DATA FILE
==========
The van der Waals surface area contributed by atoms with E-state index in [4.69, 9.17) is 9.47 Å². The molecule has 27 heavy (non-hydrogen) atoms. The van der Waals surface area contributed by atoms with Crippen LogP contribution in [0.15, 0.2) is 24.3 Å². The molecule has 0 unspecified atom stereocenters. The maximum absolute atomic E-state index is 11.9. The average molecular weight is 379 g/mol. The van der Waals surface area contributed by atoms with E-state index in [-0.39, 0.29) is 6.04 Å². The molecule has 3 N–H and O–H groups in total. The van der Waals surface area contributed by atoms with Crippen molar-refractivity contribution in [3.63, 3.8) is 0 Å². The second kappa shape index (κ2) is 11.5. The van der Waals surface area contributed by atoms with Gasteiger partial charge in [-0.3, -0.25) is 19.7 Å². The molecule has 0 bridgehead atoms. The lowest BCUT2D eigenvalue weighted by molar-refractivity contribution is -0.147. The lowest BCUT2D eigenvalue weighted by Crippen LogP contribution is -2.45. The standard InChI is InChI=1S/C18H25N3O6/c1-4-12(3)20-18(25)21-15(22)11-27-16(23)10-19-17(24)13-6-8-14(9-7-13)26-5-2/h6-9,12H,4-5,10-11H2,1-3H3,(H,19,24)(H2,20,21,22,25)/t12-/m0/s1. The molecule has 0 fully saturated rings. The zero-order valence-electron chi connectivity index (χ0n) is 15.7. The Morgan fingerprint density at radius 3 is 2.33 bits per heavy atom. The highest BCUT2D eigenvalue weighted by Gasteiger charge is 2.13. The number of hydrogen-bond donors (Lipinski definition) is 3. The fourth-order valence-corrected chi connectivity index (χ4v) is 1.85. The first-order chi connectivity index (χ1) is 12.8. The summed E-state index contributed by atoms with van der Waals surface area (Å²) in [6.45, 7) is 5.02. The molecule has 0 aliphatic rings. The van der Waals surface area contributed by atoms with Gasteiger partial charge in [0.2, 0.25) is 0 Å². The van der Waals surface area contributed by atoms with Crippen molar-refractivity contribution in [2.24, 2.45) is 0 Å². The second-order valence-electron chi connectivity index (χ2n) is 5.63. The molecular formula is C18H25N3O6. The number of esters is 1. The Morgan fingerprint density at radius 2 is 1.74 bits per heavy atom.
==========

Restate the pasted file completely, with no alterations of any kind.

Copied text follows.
The van der Waals surface area contributed by atoms with E-state index in [4.69, 9.17) is 9.47 Å². The molecule has 27 heavy (non-hydrogen) atoms. The van der Waals surface area contributed by atoms with Crippen LogP contribution in [0.15, 0.2) is 24.3 Å². The molecule has 0 unspecified atom stereocenters. The maximum absolute atomic E-state index is 11.9. The average molecular weight is 379 g/mol. The van der Waals surface area contributed by atoms with E-state index in [-0.39, 0.29) is 6.04 Å². The molecule has 3 N–H and O–H groups in total. The van der Waals surface area contributed by atoms with Crippen molar-refractivity contribution in [3.63, 3.8) is 0 Å². The second kappa shape index (κ2) is 11.5. The van der Waals surface area contributed by atoms with Gasteiger partial charge in [-0.3, -0.25) is 19.7 Å². The molecule has 0 bridgehead atoms. The lowest BCUT2D eigenvalue weighted by molar-refractivity contribution is -0.147. The lowest BCUT2D eigenvalue weighted by Crippen LogP contribution is -2.45. The standard InChI is InChI=1S/C18H25N3O6/c1-4-12(3)20-18(25)21-15(22)11-27-16(23)10-19-17(24)13-6-8-14(9-7-13)26-5-2/h6-9,12H,4-5,10-11H2,1-3H3,(H,19,24)(H2,20,21,22,25)/t12-/m0/s1. The molecule has 0 fully saturated rings. The zero-order valence-electron chi connectivity index (χ0n) is 15.7. The Morgan fingerprint density at radius 3 is 2.33 bits per heavy atom. The highest BCUT2D eigenvalue weighted by Gasteiger charge is 2.13. The number of hydrogen-bond donors (Lipinski definition) is 3. The fourth-order valence-corrected chi connectivity index (χ4v) is 1.85. The first-order chi connectivity index (χ1) is 12.8. The summed E-state index contributed by atoms with van der Waals surface area (Å²) in [6.45, 7) is 5.02. The molecule has 0 aliphatic rings. The van der Waals surface area contributed by atoms with Gasteiger partial charge in [0.2, 0.25) is 0 Å². The van der Waals surface area contributed by atoms with Crippen molar-refractivity contribution in [2.24, 2.45) is 0 Å². The second-order valence-electron chi connectivity index (χ2n) is 5.63. The molecular formula is C18H25N3O6. The number of esters is 1. The Morgan fingerprint density at radius 2 is 1.74 bits per heavy atom.